Indiana’s Governor lives in a wholly fact-free zone, of course. Refugees are highly unlikely to pose a threat to Hoosiers. (Unrestricted access to guns, however, which he enthusiastically supports, represents a huge and demonstrable threat…).

Not only have refugees proven to be virtually all law-abiding, but the danger posed even by genuine, avowed jihadists is actually quite low. Per The New York Times:

Despite public anxiety about extremists inspired by Al Qaeda and the Islamic State, the number of violent plots by such individuals has remained very low. Since 9/11, an average of nine American Muslims per year have been involved in an average of six terrorism-related plots against targets in the United States. Most were disrupted, but the 20 plots that were carried out accounted for 50 fatalities over the past 13 and a half years.

In contrast, right-wing extremists averaged 337 attacks per year in the decade after 9/11, causing a total of 254 fatalities, according to a study by Arie Perliger, a professor at the United States Military Academy’s Combating Terrorism Center. The toll has increased since the study was released in 2012.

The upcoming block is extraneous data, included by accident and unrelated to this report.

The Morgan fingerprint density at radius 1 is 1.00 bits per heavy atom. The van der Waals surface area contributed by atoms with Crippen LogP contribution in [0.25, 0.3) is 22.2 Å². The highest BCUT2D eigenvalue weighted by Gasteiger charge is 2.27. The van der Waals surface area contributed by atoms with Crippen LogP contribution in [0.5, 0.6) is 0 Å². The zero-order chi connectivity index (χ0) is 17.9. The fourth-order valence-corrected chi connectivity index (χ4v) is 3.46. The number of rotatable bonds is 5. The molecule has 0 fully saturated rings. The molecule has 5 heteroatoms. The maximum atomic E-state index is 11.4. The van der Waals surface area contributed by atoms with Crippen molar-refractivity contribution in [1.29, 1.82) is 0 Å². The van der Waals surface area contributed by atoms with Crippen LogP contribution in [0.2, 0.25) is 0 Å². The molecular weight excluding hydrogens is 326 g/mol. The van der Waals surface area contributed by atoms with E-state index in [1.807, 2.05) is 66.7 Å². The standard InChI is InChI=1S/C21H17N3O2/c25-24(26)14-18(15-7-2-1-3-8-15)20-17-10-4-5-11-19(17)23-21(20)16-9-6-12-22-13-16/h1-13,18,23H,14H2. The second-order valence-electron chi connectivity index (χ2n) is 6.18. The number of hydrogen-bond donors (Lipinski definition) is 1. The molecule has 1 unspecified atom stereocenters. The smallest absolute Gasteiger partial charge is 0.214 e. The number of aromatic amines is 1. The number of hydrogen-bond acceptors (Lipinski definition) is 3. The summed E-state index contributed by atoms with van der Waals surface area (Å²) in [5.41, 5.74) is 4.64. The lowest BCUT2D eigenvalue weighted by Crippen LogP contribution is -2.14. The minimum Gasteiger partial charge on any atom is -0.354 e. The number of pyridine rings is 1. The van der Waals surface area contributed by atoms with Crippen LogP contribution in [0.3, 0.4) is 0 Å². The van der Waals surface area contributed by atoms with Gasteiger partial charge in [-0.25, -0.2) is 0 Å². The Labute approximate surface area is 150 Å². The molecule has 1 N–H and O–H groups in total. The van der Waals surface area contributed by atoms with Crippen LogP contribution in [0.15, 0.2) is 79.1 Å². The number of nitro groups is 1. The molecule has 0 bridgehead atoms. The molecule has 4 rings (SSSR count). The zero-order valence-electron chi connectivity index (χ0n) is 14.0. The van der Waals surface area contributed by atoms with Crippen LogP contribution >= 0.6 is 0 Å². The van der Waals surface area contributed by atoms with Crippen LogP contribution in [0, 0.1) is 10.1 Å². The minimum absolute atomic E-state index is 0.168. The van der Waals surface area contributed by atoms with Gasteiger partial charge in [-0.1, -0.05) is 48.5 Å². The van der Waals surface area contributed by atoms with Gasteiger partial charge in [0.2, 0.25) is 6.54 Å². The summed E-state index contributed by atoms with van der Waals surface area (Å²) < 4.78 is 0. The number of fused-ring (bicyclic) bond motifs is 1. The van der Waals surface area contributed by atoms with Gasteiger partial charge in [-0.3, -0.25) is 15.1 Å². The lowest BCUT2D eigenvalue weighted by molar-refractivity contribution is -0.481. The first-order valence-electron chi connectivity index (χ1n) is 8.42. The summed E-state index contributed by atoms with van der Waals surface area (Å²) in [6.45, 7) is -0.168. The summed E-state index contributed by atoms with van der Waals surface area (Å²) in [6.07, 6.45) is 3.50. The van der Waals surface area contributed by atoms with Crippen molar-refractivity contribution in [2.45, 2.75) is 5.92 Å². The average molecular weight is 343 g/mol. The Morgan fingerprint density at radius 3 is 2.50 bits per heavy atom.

Other data sets, using different definitions of political violence, tell comparable stories….

Meanwhile, terrorism of all forms has accounted for a tiny proportion of violence in America. There have been more than 215,000 murders in the United States since 9/11. For every person killed by Muslim extremists, there have been 4,300 homicides from other threats.

A colleague with whom I was discussing this data shared an interesting article from Slate about the venues supplying our home-grown terrorists. The article’s sub-head advised “Forget Syria. The most dangerous religious extremists are migrants from North and South Carolina.”

Today, Republican presidential candidates are climbing over one another in a race to block the entry of Syrian refugees. They’re doing this even though, among the nearly 800,000 refugees we’ve accepted since 9/11, not one has been convicted of—or has even been arrested for—plotting a terror attack in this country. (A few have been arrested for links to terrorism elsewhere.) Why do refugees have such a clean record? Because they have to go through an elaborate process: screening by U.N. evaluators, “biometric and biographic checks,” consultations with U.S. counterterrorism agencies, and an in-person interview with the Department of Homeland Security. On average, the process takes about a year and a half—or, in the case of Syrian refugees, about two years.